Finally, if there was any doubt as to who the true negotiators behind the deal are, this should clear it up: the EU negotiators internal note says “the US expressed that it would have to consult with its chemical industry on how to position itself” on issues of market access for non-agricultural goods. Where industry lobbying in regulatory processes is concerned, the US also “insisted” that the EU be “required” to involve US experts in its development of electrotechnical standards.
Finally, recall that having started off with majority public support on both sides of the Atlantic, as 55% of Germans and 53% of Americans thought the TTIP deals was beneficial for the two respective countries as recently as 2014, a recent YouGov poll found that support for the deal had tumbled to just 17% and 15% respectively…
… while those who think the TTIP is bad for Germany and the US, are now well ahead.
We doubt today’s revelations will change this dire trajectory, and as a result the TTIP – which will surely be implemented due to its overwhelming corporate support – will demonstrate even more vividly just how “undemocratic” trade treaties have become in the New Normal, when they are designed to serve a handful of very special (and wealthy) interests.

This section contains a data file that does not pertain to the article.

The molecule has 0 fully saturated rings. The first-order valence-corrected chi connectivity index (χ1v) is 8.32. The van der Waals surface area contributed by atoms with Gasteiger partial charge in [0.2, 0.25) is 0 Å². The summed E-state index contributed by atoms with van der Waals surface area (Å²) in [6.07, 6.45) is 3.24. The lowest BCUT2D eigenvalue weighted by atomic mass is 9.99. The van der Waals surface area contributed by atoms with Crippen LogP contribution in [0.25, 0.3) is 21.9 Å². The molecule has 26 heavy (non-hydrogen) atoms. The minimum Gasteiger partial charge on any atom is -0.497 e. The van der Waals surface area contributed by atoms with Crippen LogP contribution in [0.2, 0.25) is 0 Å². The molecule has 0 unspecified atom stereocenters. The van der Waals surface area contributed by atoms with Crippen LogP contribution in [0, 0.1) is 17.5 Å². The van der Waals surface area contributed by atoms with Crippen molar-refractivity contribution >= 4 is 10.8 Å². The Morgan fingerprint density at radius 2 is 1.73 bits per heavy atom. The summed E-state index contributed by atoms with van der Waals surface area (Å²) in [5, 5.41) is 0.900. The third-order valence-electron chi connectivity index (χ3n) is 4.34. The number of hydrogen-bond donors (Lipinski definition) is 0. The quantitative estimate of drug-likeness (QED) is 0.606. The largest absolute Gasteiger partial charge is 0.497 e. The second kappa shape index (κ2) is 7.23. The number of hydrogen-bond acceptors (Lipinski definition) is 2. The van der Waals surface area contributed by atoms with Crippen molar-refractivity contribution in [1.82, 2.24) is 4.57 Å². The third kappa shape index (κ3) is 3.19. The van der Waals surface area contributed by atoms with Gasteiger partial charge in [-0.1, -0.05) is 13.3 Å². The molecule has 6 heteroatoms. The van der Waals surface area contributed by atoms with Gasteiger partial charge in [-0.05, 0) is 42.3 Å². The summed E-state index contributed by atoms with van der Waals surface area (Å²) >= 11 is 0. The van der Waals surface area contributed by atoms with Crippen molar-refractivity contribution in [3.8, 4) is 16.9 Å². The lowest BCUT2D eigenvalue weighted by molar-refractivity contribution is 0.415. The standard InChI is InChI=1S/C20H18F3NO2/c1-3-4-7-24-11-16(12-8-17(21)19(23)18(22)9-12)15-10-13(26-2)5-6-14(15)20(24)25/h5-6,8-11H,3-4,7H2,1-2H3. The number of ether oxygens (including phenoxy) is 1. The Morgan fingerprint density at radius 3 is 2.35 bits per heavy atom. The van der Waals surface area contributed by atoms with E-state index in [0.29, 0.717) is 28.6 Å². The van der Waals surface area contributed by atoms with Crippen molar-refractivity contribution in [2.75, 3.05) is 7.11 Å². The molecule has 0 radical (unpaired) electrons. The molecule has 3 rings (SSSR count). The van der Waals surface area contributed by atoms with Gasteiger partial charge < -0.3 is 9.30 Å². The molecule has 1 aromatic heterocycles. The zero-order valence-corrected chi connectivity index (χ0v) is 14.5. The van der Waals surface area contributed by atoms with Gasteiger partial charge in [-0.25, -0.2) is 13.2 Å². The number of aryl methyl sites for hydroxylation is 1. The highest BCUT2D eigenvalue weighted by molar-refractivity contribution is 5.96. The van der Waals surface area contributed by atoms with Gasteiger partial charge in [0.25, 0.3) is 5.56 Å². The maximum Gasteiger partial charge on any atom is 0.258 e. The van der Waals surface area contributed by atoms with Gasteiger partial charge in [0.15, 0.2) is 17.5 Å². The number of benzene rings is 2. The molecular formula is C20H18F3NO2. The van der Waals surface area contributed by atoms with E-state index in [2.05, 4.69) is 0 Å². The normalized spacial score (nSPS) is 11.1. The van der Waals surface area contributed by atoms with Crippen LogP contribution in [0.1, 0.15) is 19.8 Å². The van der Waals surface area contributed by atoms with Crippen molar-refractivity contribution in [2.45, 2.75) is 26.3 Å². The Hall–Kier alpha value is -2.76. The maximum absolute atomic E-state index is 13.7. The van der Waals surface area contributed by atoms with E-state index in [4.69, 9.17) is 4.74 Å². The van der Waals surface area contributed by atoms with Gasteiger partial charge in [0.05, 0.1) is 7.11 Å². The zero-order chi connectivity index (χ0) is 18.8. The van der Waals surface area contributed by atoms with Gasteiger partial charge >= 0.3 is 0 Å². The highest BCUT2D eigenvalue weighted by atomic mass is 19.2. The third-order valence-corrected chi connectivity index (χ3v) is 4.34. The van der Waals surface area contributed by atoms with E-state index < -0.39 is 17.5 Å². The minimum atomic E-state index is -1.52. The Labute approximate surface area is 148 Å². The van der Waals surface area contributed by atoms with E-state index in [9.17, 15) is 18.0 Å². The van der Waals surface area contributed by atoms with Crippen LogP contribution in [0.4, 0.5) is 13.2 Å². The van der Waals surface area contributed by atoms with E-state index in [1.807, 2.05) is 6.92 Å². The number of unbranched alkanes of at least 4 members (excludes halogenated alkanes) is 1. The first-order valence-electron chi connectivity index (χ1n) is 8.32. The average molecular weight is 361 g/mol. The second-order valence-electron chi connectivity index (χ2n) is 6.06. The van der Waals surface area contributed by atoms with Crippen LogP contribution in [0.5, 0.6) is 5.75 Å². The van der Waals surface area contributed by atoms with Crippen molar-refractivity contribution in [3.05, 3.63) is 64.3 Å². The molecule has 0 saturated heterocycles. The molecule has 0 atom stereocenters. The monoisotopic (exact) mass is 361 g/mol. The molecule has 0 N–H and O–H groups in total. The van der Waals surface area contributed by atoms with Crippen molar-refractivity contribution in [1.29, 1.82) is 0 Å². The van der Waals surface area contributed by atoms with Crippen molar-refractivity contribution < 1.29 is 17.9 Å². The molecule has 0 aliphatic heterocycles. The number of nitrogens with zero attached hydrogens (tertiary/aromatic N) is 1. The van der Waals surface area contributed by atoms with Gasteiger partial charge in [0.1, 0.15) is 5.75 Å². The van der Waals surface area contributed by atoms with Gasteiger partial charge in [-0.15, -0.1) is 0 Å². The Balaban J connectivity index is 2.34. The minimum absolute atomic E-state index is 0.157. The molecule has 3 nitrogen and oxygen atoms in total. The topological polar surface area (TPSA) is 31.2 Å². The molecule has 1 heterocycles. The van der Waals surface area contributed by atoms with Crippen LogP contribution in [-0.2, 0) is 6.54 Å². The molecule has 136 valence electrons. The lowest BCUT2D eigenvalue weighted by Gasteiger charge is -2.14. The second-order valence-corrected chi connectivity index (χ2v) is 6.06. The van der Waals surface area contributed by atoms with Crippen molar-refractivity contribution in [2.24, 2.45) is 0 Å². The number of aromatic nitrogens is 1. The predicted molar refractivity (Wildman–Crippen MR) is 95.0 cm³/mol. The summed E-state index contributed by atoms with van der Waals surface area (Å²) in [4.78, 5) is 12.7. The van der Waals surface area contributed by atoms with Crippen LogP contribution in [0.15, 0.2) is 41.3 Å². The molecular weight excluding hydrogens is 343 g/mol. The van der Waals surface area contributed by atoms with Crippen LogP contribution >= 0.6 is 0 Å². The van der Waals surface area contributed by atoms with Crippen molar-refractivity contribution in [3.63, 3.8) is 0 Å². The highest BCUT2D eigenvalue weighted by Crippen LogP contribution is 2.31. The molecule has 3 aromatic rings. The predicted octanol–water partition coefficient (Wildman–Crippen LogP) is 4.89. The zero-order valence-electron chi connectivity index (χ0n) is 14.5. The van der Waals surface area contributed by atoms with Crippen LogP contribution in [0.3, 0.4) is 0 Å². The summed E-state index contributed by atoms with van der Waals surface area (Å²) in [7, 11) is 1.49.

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Submitted by Noble Group Research
Noble Group’s Cliffhanger
2010: Harry Banga split… most of Noble problems start here.1
2015: Noble Group, one of the biggest traders of commodities from coal to iron ore is melting from its base.
Script writers have devised the solution of telling us a story but leaving it at a cliffhanger, thus forcing the market to postpone their execution to hear the rest of the tale.
A villain was designed and a lawsuit with an injunction was filed with the Hong Kong High Court asking to ban his research, hoping to ensure the audience will return to see how the characters would resolve the dilemma.
Behind the scenes, the legally aggressive stance of Noble Group Ltd is rapidly becoming known in the financial analysts’ community as analysts and media organizations are threatened one after another by the troubled SGX-listed trader.
The censorship and its lawyers used to claim full control of the situation with the hope that its critics and the market would be “reset”—akin to being lobotomized.
The company has left us with its cliffhanger: even the most egregious comments made by Iceberg on the trader happened to be entirely correct.
“The Hong Kong High Court has recently ordered that Noble pays a substantial amount of money to Iceberg after an unreasonable application made by Noble was once again rejected by the Court”.